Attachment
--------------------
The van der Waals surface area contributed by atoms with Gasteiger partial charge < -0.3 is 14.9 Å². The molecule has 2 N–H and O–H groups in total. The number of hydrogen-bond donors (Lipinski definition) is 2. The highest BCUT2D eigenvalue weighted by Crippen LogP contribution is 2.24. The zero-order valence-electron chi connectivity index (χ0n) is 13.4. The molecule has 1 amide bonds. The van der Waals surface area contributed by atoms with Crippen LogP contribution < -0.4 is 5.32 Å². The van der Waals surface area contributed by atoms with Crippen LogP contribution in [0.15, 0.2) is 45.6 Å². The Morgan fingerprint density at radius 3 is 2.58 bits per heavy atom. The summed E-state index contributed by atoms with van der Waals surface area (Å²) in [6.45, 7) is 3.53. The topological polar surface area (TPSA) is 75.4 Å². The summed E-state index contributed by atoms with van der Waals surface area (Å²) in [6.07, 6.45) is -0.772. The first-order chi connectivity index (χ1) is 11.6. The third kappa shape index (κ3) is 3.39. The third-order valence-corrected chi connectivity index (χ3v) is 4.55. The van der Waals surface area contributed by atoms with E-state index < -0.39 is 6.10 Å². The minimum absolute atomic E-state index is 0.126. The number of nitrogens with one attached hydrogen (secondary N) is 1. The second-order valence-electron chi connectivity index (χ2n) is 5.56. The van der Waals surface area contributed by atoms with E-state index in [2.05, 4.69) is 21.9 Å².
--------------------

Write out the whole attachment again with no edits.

The van der Waals surface area contributed by atoms with Gasteiger partial charge < -0.3 is 14.9 Å². The molecule has 2 N–H and O–H groups in total. The number of hydrogen-bond donors (Lipinski definition) is 2. The highest BCUT2D eigenvalue weighted by Crippen LogP contribution is 2.24. The zero-order valence-electron chi connectivity index (χ0n) is 13.4. The molecule has 1 amide bonds. The van der Waals surface area contributed by atoms with Crippen LogP contribution < -0.4 is 5.32 Å². The van der Waals surface area contributed by atoms with Crippen LogP contribution in [0.15, 0.2) is 45.6 Å². The Morgan fingerprint density at radius 3 is 2.58 bits per heavy atom. The summed E-state index contributed by atoms with van der Waals surface area (Å²) in [6.45, 7) is 3.53. The topological polar surface area (TPSA) is 75.4 Å². The summed E-state index contributed by atoms with van der Waals surface area (Å²) in [6.07, 6.45) is -0.772. The first-order chi connectivity index (χ1) is 11.6. The third kappa shape index (κ3) is 3.39. The third-order valence-corrected chi connectivity index (χ3v) is 4.55. The van der Waals surface area contributed by atoms with E-state index < -0.39 is 6.10 Å². The minimum absolute atomic E-state index is 0.126. The number of nitrogens with one attached hydrogen (secondary N) is 1. The second-order valence-electron chi connectivity index (χ2n) is 5.56. The van der Waals surface area contributed by atoms with E-state index in [2.05, 4.69) is 21.9 Å².